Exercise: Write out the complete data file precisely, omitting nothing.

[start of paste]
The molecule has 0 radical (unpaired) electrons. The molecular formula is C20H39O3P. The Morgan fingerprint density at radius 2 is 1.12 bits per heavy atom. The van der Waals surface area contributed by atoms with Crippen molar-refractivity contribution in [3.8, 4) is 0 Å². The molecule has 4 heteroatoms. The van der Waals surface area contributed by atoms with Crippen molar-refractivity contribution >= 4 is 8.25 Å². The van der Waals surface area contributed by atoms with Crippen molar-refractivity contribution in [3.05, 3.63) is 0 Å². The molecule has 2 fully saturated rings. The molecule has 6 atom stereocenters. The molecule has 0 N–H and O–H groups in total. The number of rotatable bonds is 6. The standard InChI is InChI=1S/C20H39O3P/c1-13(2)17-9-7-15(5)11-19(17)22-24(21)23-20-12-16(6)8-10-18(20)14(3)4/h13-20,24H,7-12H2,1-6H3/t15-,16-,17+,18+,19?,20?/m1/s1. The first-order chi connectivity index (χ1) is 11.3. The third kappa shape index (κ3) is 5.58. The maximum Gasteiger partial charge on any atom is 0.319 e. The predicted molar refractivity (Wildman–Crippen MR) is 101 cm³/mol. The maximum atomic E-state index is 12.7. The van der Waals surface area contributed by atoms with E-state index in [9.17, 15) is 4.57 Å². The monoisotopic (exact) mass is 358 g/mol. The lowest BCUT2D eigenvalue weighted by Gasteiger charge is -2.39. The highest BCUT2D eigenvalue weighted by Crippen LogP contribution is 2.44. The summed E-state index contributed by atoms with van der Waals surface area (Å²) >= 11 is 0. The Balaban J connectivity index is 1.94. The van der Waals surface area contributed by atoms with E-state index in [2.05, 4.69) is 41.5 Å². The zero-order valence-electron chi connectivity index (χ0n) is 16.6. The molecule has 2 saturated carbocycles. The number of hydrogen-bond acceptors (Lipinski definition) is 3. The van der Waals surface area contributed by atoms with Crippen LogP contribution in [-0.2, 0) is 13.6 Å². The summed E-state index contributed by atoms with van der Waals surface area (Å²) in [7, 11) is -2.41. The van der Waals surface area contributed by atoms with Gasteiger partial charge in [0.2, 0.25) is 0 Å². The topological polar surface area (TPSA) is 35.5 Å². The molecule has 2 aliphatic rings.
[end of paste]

The molecule has 0 radical (unpaired) electrons. The molecular formula is C20H39O3P. The Morgan fingerprint density at radius 2 is 1.12 bits per heavy atom. The van der Waals surface area contributed by atoms with Crippen molar-refractivity contribution in [3.8, 4) is 0 Å². The molecule has 4 heteroatoms. The van der Waals surface area contributed by atoms with Crippen molar-refractivity contribution >= 4 is 8.25 Å². The van der Waals surface area contributed by atoms with Crippen molar-refractivity contribution in [3.05, 3.63) is 0 Å². The molecule has 2 fully saturated rings. The molecule has 6 atom stereocenters. The molecule has 0 N–H and O–H groups in total. The number of rotatable bonds is 6. The standard InChI is InChI=1S/C20H39O3P/c1-13(2)17-9-7-15(5)11-19(17)22-24(21)23-20-12-16(6)8-10-18(20)14(3)4/h13-20,24H,7-12H2,1-6H3/t15-,16-,17+,18+,19?,20?/m1/s1. The first-order chi connectivity index (χ1) is 11.3. The third kappa shape index (κ3) is 5.58. The maximum Gasteiger partial charge on any atom is 0.319 e. The predicted molar refractivity (Wildman–Crippen MR) is 101 cm³/mol. The maximum atomic E-state index is 12.7. The van der Waals surface area contributed by atoms with E-state index in [9.17, 15) is 4.57 Å². The monoisotopic (exact) mass is 358 g/mol. The lowest BCUT2D eigenvalue weighted by Gasteiger charge is -2.39. The highest BCUT2D eigenvalue weighted by Crippen LogP contribution is 2.44. The summed E-state index contributed by atoms with van der Waals surface area (Å²) >= 11 is 0. The Balaban J connectivity index is 1.94. The van der Waals surface area contributed by atoms with E-state index in [2.05, 4.69) is 41.5 Å². The zero-order valence-electron chi connectivity index (χ0n) is 16.6. The molecule has 2 saturated carbocycles. The number of hydrogen-bond acceptors (Lipinski definition) is 3. The van der Waals surface area contributed by atoms with Crippen LogP contribution in [-0.2, 0) is 13.6 Å². The summed E-state index contributed by atoms with van der Waals surface area (Å²) in [7, 11) is -2.41. The van der Waals surface area contributed by atoms with Gasteiger partial charge in [0.2, 0.25) is 0 Å². The topological polar surface area (TPSA) is 35.5 Å². The molecule has 2 aliphatic rings.